• Avoid heavy lifting. According to the website of Dr. Sean Bidic, a breast augmentation surgeon serving South Jersey, you shouldn’t lift anything over 15 lbs. or engage in any activity that raises your heart rate above 100 beats per minute for the first 3 weeks after surgery.

 

  • Listen to your body. Above all, listen to your body and don’t push yourself. The idea of “no pain, no gain” does not hold true when you are recovering from surgery. Take it slow, and always follow your surgeon’s advice.

Your Worry-Free Workout Plan

Start nonphysical work and light activity in 3 – 5 days.

This might include:

  • Gentle arm stretches
  • Normal daily activities such as showering
  • Very light range of motion exercises

Return to light physical activity in 1-2 weeks.

This might include:

  • Walking
  • Driving
  • Desk or office work

Resume most full lower body activities by 4 to 6 weeks.

This might include:

  • Running
  • Leg work (weights)
  • Elliptical machines (without arms)
  • Stationary bikes
  • Lower abdominal exercises

Begin introducing upper body exercises at 8 weeks.

This might include:

  • Swimming
  • Strength training (upper and lower body)
  • Yoga
  • Pilates
  • Weights

Remember that these tips are just suggestions. The best way to protect yourself and your results after surgery is to develop a recovery plan with your plastic surgeon.

 

national yoga day

#HipNJ Celebrates National Yoga Day!

June 21st marks National Yoga Day! Here are some calming and simple yoga moves that can be done right from the office, as perfected by Robin Rose, a northern New Jersey-based (RYT 200) yoga teacher.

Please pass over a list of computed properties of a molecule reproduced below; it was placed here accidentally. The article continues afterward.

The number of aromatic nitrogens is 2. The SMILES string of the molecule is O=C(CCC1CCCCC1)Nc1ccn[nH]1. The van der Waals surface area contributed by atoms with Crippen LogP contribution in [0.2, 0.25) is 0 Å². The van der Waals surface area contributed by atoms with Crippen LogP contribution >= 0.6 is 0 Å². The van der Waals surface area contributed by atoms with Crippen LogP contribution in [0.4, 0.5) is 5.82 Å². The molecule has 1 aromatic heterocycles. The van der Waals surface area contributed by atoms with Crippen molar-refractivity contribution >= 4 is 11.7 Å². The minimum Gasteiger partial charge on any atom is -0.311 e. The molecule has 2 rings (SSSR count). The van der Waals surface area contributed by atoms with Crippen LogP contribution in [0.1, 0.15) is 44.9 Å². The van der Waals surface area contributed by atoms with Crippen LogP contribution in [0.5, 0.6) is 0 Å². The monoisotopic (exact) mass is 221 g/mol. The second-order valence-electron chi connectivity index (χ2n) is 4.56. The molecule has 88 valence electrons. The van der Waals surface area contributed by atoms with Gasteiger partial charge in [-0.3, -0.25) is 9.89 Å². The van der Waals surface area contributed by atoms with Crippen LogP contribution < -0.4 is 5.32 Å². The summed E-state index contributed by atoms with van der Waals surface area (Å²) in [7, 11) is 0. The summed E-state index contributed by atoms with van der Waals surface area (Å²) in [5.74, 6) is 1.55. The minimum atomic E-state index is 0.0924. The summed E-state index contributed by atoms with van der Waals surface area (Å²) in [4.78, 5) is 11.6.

1. Cat and Cow
cat(catandcow)cow(catandcow)Start by placing your hands on your knees, and extend your spine. Open your chest and pull your shoulder blades back. Breathe in and look up. As you exhale, pull your belly button up and then roll your shoulders forward and exhale.

 

 

 

 

 

 

 

2. Seated Twist
seatedtwistPlace your left hand on your right knee, sweeping your right arm around to the back of your chair. Allow your gaze to follow your right arm, looking over your right shoulder. Make sure to keep both sitting-bones firmly on the chair. Repeat on the other side.

3. Seated Side Strech
sidestretchFor this simple pose, reach your arms above your ears. Inhale. As you exhale, lean to the right. On your inhale, come back to center. On your next exhale, lean to the left.

 

 

4. Eagle Pose
EagleBegin in mountain pose, standing firmly on the ground. Wrap your right arm under your left arm and touch the palms of your hands together. Lift the right leg over the left leg and hook your right foot behind the left ankle. This is a balancing pose. Repeat on the other side.

5. Standing Back Bend
standingbackbendBegin in mountain pose. Place your palms on your lower back for support. Press into the feet, pull up the knee caps, and squeeze the thighs and buttocks. Press the hips forward and begin to arch the torso backwards. Keep the head looking forward, or if it feels safe let it drop all the way back. Use the arms to support your weight and keep the legs and buttocks engaged and strong.